Operating with the expectation that any problem can be solved through willpower alone empowers first responders to achieve unthinkable feats as they work long shifts. However, when it comes to addiction recovery, thinking you can exercise complete control over the condition will likely lead to disappointment. This can also lead to a vicious cycle of relapse, as first responders may feel a similar call to make positive changes in their relationship with alcohol and/or substances, but experience frustration after experiencing difficulties in affecting the change they would like to see.

Moreover, studies have found that individuals claiming to pursue a career in first response work as a result of a “call” to serve are more likely to experience burnout. Higher levels of work exhaustion among these individuals emanates from an inability to take necessary breaks. Those who feel personally responsible for the state of their community and the safety of others also experience the weight of guilt when this world goes up in flames. The duality of this urge to protect causes first responders to share a vulnerability — that they care deeply about the well-being of their community. When this community experiences loss, the care they feel warps into grief, and then blame. 

Although the risks of alcohol and/or substance use disorder for first responders are great — and only further exacerbated by lengthy fire seasons — the outpouring of support from communities following catastrophic fires has been overwhelming. First responders can look to local resources for mental health counseling, PTSI group sessions, or simply finding places where they can rest and recover. As powerful as these wildfires may be, the fortitude of human empathy provides the best support for those on the frontline of defense.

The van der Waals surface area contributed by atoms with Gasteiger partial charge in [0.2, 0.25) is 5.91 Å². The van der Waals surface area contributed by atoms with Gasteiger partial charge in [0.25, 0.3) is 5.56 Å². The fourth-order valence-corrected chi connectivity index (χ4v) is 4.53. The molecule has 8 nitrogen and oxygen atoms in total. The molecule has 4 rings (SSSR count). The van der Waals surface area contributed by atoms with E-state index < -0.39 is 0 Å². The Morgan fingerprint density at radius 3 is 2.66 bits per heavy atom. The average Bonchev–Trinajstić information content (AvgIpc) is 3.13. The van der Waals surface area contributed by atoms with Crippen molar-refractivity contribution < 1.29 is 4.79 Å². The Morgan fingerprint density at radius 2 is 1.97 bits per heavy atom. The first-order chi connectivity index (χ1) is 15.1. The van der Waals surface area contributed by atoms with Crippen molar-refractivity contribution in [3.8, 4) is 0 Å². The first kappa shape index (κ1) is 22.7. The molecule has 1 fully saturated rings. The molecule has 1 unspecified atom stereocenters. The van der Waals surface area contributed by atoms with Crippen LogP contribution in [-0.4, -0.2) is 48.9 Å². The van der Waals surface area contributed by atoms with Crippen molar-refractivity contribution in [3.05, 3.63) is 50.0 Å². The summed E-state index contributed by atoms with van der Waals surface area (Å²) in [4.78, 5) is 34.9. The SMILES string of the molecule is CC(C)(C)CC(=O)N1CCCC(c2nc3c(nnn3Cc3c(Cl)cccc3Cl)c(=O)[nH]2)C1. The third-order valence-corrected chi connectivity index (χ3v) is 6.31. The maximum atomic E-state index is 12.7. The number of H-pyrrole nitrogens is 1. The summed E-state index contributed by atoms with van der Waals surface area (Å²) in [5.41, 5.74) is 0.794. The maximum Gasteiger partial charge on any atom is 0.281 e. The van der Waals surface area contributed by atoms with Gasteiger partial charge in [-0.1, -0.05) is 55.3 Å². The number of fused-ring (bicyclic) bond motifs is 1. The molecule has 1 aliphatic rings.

Experiencing or witnessing a traumatic event can have a lasting impact on an individual, with symptoms that can linger for months or even years if they aren’t properly addressed. Many people — especially first responders — tend to push down their feelings and carry on as usual, even though they may be struggling to process high levels of stress, fear, guilt, and grief. In response, the brain sends out distress signals that create emotional, physical, and psychological symptoms that can negatively impact your overall health, concentration, emotional regulation, and more. In an effort to cope, many self-medicate with alcohol or other substances, with studies showing that almost half of those with PTSD (46.4%) also have a substance use disorder. While alcohol or other substances offer temporary relief, symptoms often worsen as addiction takes hold and coping becomes even more difficult. If you are ready to begin living an alcohol and substance-free life, call First Responder Wellness today at (888) 743-0490.